For those who have been injured in a car accident or suffer from chronic pain, the spine is the key to overall health and wellness. While chiropractors have been treating many types of illness and injury naturally and holistically for years, the general public still understands very little about the role of the spine in seemingly unrelated conditions.
In this blog we will take a look at the anatomy of the spine, in an effort to better understand why chiropractic care and spinal manipulation is so important.
The spine, also known as the backbone, runs from the pelvis to the base of the skull, and is instrumental in supporting an individual’s body weight, as well as protecting the spinal cord within. The spine does have natural curves which allow for an even distribution of body weight, and give it the ability to withstand significant amounts of stress.
The spine is made up of a series of discs and bones stacked on top of each other. Discs, made up of very strong tissue and a gel-like interior, are located in between each bone to reduce friction and act as shock absorbers.
The spinal cord runs through the spinal column. It is a network of nerve fibers arranged into 31 nerve roots which are responsible for transmitting messages to all parts of the body. Without this network, movement and even organ function is not possible. This is why a spinal injury can cause a host of other issues such as organ failure, sinus issues or headaches.
Spinal Cord Arrangement
These bones are divided into three regions:
Neck: Also known as the cervical region, the neck contains 7 vertebrae, numbered C1 through C7. Vertebrae C1 is located between the base of the skull and the rest of the spine, and together with C2 it allows for the free and pain-free movement of the neck when healthy. A slight curve, bending inward, is located in the area of the cervical spine.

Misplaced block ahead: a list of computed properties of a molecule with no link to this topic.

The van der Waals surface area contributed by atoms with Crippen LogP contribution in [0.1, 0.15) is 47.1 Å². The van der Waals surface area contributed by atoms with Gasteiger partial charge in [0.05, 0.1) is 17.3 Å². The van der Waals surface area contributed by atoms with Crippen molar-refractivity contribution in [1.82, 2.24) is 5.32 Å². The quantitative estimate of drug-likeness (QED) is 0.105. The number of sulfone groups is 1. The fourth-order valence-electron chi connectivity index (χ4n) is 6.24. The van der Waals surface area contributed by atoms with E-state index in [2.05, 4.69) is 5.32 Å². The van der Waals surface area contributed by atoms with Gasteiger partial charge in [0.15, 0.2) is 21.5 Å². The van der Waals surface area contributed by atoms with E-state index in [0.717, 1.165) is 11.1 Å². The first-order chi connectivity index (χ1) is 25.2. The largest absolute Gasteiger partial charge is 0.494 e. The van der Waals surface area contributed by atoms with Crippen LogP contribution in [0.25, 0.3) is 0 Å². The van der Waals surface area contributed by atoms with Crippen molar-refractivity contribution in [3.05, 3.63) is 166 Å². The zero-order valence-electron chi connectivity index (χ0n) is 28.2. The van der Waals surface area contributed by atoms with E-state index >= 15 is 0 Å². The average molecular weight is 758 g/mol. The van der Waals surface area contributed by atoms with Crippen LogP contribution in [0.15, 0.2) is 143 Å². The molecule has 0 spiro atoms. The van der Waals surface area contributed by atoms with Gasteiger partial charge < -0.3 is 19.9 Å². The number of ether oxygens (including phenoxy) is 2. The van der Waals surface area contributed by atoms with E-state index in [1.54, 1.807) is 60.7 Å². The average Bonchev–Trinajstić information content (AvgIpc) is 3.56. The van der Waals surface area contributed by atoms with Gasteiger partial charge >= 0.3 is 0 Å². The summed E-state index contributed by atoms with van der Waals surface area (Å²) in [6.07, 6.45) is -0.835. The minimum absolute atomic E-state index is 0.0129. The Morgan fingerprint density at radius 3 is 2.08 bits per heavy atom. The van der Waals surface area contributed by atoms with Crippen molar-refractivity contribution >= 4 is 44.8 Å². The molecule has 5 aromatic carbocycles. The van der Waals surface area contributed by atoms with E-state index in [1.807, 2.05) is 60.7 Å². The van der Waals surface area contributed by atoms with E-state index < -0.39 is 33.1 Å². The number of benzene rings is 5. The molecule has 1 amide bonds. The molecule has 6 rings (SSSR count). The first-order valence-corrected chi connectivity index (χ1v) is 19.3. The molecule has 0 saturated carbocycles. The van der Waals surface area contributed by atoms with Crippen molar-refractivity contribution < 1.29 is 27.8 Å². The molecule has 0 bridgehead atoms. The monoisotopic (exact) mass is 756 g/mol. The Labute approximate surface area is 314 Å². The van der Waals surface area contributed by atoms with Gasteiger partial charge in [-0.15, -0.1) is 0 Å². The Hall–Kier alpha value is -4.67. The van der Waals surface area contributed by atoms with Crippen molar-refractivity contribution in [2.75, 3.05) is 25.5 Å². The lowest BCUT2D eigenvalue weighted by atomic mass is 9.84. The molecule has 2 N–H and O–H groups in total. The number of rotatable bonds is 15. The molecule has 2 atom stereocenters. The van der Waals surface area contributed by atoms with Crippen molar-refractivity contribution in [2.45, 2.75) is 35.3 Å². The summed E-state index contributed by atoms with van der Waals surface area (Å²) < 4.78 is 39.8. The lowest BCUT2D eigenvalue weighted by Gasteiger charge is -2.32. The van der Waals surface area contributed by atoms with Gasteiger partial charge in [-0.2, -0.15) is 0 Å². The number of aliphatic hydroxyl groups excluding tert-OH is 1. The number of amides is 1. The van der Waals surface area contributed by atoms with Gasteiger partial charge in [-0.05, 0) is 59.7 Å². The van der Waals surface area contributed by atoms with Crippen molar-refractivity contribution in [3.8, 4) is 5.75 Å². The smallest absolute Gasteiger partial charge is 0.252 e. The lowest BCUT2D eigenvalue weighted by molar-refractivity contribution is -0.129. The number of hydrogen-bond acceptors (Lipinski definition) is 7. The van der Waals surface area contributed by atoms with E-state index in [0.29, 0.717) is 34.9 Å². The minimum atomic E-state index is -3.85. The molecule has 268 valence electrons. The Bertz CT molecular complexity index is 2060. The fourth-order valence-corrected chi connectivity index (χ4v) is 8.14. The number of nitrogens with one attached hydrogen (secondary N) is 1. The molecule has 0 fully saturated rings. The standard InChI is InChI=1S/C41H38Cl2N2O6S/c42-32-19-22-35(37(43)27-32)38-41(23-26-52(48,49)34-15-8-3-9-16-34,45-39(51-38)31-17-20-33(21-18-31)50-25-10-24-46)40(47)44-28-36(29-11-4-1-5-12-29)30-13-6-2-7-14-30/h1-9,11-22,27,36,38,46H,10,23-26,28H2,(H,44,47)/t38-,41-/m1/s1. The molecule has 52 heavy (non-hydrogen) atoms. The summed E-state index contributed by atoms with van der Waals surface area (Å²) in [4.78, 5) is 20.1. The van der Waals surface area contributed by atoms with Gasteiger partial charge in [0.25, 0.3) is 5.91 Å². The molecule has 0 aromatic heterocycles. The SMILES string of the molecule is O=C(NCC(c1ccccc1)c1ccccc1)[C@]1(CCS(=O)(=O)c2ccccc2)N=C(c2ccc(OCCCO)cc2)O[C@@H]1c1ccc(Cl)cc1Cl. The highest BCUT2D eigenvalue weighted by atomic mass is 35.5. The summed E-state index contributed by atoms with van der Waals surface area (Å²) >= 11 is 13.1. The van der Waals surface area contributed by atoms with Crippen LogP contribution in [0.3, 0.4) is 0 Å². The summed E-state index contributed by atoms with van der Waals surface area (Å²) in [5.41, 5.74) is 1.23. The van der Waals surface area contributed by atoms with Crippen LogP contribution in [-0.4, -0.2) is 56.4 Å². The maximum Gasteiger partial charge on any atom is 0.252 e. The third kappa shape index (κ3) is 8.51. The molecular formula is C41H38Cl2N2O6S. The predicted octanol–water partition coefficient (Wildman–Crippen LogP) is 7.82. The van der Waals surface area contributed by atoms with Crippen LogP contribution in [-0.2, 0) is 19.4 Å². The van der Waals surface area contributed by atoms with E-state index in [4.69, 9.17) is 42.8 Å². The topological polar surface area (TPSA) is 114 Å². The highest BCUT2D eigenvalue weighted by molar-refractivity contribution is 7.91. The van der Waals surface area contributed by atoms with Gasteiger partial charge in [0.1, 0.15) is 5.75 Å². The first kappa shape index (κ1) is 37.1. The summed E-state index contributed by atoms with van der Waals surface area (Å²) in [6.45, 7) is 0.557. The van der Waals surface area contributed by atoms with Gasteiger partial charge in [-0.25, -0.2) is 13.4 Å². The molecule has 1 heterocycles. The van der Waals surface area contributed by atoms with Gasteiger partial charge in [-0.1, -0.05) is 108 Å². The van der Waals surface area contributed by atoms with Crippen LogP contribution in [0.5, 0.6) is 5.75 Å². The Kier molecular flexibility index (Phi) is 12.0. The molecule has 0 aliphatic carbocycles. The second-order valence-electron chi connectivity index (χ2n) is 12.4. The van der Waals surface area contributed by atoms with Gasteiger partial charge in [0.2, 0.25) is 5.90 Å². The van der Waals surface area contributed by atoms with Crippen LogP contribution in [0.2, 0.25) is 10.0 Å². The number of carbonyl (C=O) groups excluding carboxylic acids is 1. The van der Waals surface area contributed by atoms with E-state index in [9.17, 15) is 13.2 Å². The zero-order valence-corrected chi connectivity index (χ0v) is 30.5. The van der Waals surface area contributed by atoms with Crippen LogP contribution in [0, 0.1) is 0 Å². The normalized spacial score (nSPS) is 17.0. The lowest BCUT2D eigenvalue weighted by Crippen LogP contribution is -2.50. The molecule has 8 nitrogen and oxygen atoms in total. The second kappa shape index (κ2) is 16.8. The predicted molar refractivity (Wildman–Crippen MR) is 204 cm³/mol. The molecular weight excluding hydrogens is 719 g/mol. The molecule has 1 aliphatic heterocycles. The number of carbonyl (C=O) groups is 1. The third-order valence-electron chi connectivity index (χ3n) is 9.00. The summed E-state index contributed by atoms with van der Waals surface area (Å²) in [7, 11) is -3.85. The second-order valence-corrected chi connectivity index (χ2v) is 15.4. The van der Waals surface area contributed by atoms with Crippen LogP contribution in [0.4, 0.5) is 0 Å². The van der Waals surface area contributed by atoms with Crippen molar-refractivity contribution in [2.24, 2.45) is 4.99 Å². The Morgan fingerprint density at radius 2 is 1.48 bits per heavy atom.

Thoracic: The thoracic spine is located in the chest region, and is connected to the rib cage. Vertebrae T1 through T12 reside in the thoracic region, which is where the second natural curvature of the spine is located.
Lumbar: The lumbar legion is your lower back, and contains vertebrae L1 through L5. Lumbar vertebrae are the largest and strongest, as they bear the bulk of the body’s weight. The lumbar spine connects the spinal cord with the pelvis.
Did You Know? Vertebrae are made up of bones and joints, the latter allowing for movement, stability and strength. Facet joints connect the vertebrae and allow them to move against one another without damage. Without these joints we would not be able to twist, bend over, or move from side to side. In the middle of each single vertebrae is a hole which allows the spinal column and nerves to pass through.
Other Definitions to Know:
Sacrum: The sacrum are several vertebrae which fuse together in the womb, forming the bottom of the spine and the back of the pelvis.
Coccyx: Also known as the tailbone, the coccyx is also formed by the fusion of bones in utero. It is located directly below the sacrum.
When a vertebrae, joint, disc or nerve bundle is misaligned, proper bodily function is compromised. That is why seeking the expertise of a chiropractor can bring such relief. By gently manipulating the spine to bring it back into alignment, it relieves the pressures,pinches and rubbing of spinal bones and discs which are not meant to touch.
For more information on how your spine affects your health, and to discuss how we can help get you back to feeling great – call West Coast Wellness today.